Info for Parents, Guardians, Educators

Parents/guardians, babysitters, and educators all may have a responsibility to supervise children. When there are pools, spas, or other containers of water around the home or bodies of water in the area you are visiting, you must be aware of water safety principles that provide layers of protection for the children you are responsible for who are drawn to water even when you have no plans for swimming or water-based activities.

The Need for Constant Supervision

The number one reason for the tragic drowning of many small children is a lapse in supervision that allows the small child to gain access to water. Supervision needs to be combined with other strategies like  barriers, alarm systems, etc. to prevent access, but always remember that constant supervision is key. This makes a safety system.

Specific water safety information is available on other pages for:

Baby in bathYou need to supervise your children continues during bath time and when they are enjoying the water. Children under 5 should be within arm’s reach of an adult caregiver at all times. Older children don’t need to be supervised as closely, but you need to make sure they are playing safely and following safety rules. RULES-Water WingsAll rough play and risky behaviors must be stopped immediately.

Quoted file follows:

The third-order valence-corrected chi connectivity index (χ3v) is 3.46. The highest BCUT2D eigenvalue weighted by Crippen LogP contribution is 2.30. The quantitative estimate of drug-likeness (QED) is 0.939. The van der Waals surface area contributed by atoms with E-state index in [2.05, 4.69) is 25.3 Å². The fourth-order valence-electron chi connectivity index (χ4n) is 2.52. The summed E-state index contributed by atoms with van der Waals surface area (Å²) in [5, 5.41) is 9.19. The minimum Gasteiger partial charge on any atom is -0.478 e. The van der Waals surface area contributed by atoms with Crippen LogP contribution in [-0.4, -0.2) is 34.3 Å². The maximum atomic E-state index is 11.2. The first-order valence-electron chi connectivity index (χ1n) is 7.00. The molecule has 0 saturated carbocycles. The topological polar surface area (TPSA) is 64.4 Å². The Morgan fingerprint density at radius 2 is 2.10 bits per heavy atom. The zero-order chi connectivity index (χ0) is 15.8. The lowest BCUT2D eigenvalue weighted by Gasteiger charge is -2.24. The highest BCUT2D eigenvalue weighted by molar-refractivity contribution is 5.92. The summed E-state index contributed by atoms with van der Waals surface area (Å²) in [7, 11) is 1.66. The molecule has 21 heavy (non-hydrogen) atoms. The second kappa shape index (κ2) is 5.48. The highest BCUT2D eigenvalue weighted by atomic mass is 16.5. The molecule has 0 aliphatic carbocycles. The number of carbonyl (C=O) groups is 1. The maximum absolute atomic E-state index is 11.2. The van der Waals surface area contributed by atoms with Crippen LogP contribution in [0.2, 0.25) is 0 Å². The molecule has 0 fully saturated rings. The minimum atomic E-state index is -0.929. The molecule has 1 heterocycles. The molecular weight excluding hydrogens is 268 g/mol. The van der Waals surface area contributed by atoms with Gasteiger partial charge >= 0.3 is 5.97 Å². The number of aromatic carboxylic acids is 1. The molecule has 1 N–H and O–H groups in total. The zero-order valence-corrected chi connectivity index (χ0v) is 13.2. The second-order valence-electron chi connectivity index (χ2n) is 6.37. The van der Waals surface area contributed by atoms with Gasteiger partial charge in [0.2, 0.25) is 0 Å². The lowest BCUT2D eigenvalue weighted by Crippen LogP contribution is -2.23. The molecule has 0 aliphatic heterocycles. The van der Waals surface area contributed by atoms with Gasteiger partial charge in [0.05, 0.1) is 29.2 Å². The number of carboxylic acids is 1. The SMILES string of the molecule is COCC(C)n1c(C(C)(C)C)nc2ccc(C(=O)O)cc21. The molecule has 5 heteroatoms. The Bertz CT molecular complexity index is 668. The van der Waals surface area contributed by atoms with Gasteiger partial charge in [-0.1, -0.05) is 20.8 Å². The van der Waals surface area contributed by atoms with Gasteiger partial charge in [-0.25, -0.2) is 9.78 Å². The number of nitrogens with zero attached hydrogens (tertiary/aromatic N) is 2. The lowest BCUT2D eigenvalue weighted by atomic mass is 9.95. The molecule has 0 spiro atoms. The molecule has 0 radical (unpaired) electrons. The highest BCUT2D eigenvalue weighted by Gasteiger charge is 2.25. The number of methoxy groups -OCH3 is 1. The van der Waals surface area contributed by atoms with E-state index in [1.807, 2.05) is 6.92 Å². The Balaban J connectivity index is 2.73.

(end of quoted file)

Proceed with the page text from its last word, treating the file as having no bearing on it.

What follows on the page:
If you a parent/guardian, your role as the primary supervisor does not disappear when your children are enrolled in swimming lessons or involved in recreational swimming supervised by lifeguards. Likewise, if you are a group leader or swimming instructor, you need to continue to supervise your group even if lifeguards are present.

Although most swimming instructors, coaches, and lifeguards are excellent supervisors, they have to watch entire groups of children or entire sections of an aquatic environment filled with swimmers. Sometimes lapses in supervision can occur with the best of supervisors, and, in the worst case, the supervisors we trust the most do not take their safety responsibilities seriously at all. In either case, your watchful eye on your own children may save their lives. (On more than one occasion, a parent during swimming lessons has been observed rushing from the bleachers to the water to rescue their submerging child before the swimming instructor or lifeguard even recognized that the child was in trouble!)

A “Big Picture” Aquatic Safety Plan

In, on, and around the water, parents/guardians and other supervisors of small children need a “Big Picture” Aquatic Safety Plan. This means you have taken everything into consideration to have a safe and fun day whether you are taking a dip in the backyard pool, spending the day on a boat on a lake, traveling to the tide pools of a beautiful rocky beach, etc. Here are some things to consider for your plan: